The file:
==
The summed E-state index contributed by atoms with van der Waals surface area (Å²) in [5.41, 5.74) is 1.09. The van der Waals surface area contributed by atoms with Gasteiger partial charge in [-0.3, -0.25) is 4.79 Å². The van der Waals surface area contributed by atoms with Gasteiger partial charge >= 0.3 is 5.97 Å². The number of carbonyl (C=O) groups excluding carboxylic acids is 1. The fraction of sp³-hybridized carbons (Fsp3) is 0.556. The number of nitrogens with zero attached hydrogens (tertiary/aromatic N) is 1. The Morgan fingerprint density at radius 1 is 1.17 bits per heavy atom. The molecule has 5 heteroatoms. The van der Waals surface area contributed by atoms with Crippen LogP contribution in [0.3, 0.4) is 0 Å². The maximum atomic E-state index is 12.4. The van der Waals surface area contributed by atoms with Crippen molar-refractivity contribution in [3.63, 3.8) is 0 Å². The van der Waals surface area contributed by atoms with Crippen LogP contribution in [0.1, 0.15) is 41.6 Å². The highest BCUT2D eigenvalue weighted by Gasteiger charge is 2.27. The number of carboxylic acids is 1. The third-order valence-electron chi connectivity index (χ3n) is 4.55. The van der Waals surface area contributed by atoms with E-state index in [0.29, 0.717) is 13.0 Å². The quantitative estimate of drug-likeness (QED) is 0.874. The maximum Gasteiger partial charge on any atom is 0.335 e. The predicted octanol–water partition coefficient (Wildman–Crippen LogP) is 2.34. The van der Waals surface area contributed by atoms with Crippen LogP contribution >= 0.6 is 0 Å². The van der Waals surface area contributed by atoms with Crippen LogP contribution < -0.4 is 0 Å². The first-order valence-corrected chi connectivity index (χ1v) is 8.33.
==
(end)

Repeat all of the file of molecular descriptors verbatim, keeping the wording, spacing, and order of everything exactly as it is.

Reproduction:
The summed E-state index contributed by atoms with van der Waals surface area (Å²) in [5.41, 5.74) is 1.09. The van der Waals surface area contributed by atoms with Gasteiger partial charge in [-0.3, -0.25) is 4.79 Å². The van der Waals surface area contributed by atoms with Gasteiger partial charge >= 0.3 is 5.97 Å². The number of carbonyl (C=O) groups excluding carboxylic acids is 1. The fraction of sp³-hybridized carbons (Fsp3) is 0.556. The number of nitrogens with zero attached hydrogens (tertiary/aromatic N) is 1. The Morgan fingerprint density at radius 1 is 1.17 bits per heavy atom. The molecule has 5 heteroatoms. The van der Waals surface area contributed by atoms with Crippen LogP contribution in [0.3, 0.4) is 0 Å². The maximum atomic E-state index is 12.4. The van der Waals surface area contributed by atoms with Crippen molar-refractivity contribution in [3.63, 3.8) is 0 Å². The van der Waals surface area contributed by atoms with Crippen LogP contribution in [0.1, 0.15) is 41.6 Å². The highest BCUT2D eigenvalue weighted by Gasteiger charge is 2.27. The number of carboxylic acids is 1. The third-order valence-electron chi connectivity index (χ3n) is 4.55. The van der Waals surface area contributed by atoms with E-state index in [0.29, 0.717) is 13.0 Å². The quantitative estimate of drug-likeness (QED) is 0.874. The maximum Gasteiger partial charge on any atom is 0.335 e. The predicted octanol–water partition coefficient (Wildman–Crippen LogP) is 2.34. The van der Waals surface area contributed by atoms with Crippen LogP contribution >= 0.6 is 0 Å². The van der Waals surface area contributed by atoms with Crippen LogP contribution < -0.4 is 0 Å². The first-order valence-corrected chi connectivity index (χ1v) is 8.33.